Q: What is your idea of success?

Being recognized for what I’ve created.

Q: What is your idea of happiness?

Creative exploration.

Q: Final Thoughts?

Gratitude.

Fast Forward Friday with Andrew Moore

For this week’s Fast Forward Friday, we interviewed bass-baritone Andrew Moore. He is working for his MM in Opera at Mason Gross School of the Arts at Rutgers University. Currently studying with Grammy-winning Eduardo Chama, Andrew starred in the Rutgers production of Beethoven’s Fidelio as Rocco, and as the title role of Figaro in Le Nozze di Figaro by Mozart. His previous credits include Mozart’s Cosi fan Tutte (Guglielmo), Ravel’s L’enfant et les sortileges (L’Arbre), Poulenc’s Dialogues of the Carmelites (1st Officer) and Blow’s Venus and Adonis (Adonis).

Q: What are you currently working on?  Tell us about it.

Currently I am preparing for two operas that I have coming up: Gianni Schicchi and Il Tabarro, which will be performed this February. It will be my final lead in my masters at Mason Gross School of the Arts.

Q: What was the inspiration and impetus for doing this project?

I really love Puccini and it will be my first Puccini lead as Gianni Schicci. This role is a lot of firsts for me such as a higher range and use of a character voice for Buoso Donati and I’m glad to be doing it now in my final year here.

Q: Who are your artistic heroes – who have had an impact on you and your work?

Some of my artistic heroes would be Feruccio Furlanetto (famous bass-baritone); my current voice teacher Eduardo Chama, who inspires me all the time;  my mother; and all of my singer friends who are doing exactly what I am doing, which is going out there everyday and giving it their all.

Q: What keeps you motivated and inspired as an artist?

My support from my family and friends. who are always rooting for me and are so proud of the work that I do. What keeps me inspired is that when I see a show or opera and I am reminded that I get to make people feel the way I do when I see a show. It’s the constant love for performing that keeps me going.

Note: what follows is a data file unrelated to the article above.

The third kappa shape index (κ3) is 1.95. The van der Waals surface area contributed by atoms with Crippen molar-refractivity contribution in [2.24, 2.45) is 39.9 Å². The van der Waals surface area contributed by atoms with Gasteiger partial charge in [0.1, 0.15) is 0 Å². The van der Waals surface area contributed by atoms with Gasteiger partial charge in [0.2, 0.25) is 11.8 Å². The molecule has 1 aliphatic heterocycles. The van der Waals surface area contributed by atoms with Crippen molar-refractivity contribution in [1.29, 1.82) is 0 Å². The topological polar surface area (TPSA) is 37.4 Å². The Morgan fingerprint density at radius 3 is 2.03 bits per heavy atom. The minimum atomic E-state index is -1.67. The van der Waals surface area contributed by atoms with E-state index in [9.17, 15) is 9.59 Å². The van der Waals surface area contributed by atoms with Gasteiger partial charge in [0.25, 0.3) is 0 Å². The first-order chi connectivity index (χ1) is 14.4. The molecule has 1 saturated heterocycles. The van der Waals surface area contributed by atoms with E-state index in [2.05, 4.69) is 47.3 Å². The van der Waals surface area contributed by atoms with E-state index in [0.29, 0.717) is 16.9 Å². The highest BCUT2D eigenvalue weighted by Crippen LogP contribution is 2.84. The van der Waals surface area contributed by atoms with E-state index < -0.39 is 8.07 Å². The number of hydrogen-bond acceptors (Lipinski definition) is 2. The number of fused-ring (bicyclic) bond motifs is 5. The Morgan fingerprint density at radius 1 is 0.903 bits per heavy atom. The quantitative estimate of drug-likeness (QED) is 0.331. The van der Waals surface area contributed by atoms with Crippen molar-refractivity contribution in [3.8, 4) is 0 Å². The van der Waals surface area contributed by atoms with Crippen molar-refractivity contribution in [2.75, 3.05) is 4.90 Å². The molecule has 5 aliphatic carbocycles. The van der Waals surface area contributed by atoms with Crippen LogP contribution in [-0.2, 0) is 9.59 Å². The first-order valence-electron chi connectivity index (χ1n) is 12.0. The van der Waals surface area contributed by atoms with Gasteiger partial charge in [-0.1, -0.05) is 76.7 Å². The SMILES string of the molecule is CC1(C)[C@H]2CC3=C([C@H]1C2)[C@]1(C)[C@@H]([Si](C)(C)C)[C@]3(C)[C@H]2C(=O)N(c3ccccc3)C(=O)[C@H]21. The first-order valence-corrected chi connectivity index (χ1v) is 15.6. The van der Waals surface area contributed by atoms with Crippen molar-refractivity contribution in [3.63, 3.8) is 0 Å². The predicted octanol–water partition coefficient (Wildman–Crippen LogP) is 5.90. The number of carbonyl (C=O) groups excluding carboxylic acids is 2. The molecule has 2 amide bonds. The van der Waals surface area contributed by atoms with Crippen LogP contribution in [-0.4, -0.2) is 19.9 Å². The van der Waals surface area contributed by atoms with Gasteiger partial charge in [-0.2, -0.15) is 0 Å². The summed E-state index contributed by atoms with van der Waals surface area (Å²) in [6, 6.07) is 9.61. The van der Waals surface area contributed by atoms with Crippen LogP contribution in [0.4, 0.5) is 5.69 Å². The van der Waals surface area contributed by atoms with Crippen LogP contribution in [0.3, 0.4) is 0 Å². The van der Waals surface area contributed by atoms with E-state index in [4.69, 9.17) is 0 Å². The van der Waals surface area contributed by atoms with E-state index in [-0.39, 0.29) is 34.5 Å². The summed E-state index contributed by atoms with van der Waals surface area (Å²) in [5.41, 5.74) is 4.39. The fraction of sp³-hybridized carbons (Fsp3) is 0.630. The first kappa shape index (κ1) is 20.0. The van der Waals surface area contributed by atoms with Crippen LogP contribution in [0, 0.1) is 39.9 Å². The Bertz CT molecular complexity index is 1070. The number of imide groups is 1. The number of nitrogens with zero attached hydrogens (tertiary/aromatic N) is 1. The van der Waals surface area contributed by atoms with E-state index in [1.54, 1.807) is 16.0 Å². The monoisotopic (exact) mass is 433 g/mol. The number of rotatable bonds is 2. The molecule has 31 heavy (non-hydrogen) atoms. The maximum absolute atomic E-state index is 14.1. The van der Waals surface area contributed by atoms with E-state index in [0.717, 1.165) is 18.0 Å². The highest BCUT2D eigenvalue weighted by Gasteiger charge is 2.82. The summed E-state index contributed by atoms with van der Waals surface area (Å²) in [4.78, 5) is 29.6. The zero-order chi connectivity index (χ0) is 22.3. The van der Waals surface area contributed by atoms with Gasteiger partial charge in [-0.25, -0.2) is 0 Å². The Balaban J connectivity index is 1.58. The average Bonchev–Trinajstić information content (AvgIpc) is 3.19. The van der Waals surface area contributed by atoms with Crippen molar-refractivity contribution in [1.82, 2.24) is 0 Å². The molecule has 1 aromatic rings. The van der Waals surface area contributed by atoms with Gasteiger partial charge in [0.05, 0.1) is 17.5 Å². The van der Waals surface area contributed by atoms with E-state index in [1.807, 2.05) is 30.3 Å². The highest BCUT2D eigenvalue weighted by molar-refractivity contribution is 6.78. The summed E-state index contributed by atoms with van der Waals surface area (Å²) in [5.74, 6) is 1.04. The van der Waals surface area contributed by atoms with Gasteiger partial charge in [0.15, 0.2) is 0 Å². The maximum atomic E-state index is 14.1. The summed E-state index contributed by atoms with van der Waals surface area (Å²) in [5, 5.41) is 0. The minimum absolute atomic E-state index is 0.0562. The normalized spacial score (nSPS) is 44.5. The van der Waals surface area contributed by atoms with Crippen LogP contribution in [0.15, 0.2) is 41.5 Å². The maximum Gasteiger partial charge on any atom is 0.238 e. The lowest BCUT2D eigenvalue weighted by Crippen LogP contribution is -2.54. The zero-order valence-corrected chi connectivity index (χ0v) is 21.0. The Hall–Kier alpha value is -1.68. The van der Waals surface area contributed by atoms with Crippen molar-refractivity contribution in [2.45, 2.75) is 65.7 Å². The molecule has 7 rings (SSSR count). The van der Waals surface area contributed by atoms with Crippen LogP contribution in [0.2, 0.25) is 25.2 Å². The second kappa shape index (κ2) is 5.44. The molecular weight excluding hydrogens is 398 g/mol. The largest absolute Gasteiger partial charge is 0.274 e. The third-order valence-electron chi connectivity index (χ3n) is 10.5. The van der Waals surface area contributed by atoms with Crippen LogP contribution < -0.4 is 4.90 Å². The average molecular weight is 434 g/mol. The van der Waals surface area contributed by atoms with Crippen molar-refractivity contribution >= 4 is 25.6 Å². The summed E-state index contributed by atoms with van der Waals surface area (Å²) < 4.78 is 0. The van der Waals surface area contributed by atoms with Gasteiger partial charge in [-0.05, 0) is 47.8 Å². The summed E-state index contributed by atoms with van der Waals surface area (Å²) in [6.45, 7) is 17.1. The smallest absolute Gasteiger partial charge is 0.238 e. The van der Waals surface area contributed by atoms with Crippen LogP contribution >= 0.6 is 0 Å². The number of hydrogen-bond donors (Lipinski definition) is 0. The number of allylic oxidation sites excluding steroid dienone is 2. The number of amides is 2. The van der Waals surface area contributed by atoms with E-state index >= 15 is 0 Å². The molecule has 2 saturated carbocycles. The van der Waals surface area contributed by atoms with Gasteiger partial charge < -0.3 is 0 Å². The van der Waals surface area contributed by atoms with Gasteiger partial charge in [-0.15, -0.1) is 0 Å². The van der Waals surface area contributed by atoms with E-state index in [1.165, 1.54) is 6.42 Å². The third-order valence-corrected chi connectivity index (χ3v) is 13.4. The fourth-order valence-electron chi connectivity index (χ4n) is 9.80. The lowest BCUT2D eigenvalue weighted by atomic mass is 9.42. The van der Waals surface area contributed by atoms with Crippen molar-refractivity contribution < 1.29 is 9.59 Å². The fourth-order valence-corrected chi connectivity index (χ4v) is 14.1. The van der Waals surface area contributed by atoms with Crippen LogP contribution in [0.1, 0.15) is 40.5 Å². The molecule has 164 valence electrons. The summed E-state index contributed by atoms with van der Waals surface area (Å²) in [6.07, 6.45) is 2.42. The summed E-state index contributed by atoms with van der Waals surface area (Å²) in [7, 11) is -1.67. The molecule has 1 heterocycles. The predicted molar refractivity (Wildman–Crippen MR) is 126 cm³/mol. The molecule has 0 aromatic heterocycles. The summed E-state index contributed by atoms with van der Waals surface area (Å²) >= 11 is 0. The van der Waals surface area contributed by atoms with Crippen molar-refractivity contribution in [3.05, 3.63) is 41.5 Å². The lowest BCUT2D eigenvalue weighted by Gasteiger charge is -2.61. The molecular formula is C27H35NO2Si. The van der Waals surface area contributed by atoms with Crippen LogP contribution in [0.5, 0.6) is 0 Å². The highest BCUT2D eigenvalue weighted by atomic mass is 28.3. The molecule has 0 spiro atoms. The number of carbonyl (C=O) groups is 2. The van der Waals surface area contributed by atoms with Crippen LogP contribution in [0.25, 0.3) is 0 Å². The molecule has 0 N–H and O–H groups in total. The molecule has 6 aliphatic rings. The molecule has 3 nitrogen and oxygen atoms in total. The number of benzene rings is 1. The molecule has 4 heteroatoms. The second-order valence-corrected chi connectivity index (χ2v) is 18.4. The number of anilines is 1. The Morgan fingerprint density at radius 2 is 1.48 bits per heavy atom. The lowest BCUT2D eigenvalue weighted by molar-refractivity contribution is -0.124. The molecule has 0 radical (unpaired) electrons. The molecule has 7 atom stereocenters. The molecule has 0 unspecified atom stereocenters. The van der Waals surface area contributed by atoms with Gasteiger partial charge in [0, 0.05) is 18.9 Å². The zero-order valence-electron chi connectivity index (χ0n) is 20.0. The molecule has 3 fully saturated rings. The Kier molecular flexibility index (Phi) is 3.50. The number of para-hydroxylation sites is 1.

Q: What other projects would you like to tell us about?

This summer I will be a participating in four operas as part of in Santa Fe’s Young Artists Program and I am currently learning music for this summer’s season.

Q: What is one instance of knowing you are living in your vision?

This past summer I was invited to be a part of the Merola Opera Program where I sang for more than 3,500 people with orchestra . To me, that was a definite sign that I am on the right path.

Q: If there were no barriers to entry, what is one thing you would be doing?

I would definitely want to get into voice acting and be a voice for a Disney animation film or some sort of cartoon show. I love doing funny voices and I would have so much fun doing that.

Q: What has been big your biggest obstacle in achieving your vision?

My biggest obstacle right now is my age. The roles that I want to play won’t be for another few years until my voice has really matured. If you were to compare me to a bottle of wine, I feel I am a classic 2016 Cabernet and I want to be that bottle from 1938 that is a rare find and has the best taste.

Q: What do you do to stay connected to your creative self?

I keep seeing shows and seeing my friends in their shows. This keeps the inspiration in me alive and I am able to remind myself how much I love performing in general.

Q: If you could let go of something that has held you back, what would it be?

This is a tough question. I guess I would have to say my thoughts that make me compare myself to other singers. It’s a bit inevitable in the business. “Why him and not me?” But at the same time, although this can hold me back at times, I find myself also inspired to push further and become personally better.

Q: What person do you most admire, living or dead?

Lucille Ball because she was told at an early age that she wouldn’t make it as an actress and now she is one the most recognizable actresses of the century. She believed in herself, really made an entire career for her and her family, and was such a wonderful person and a really amazing entertainer.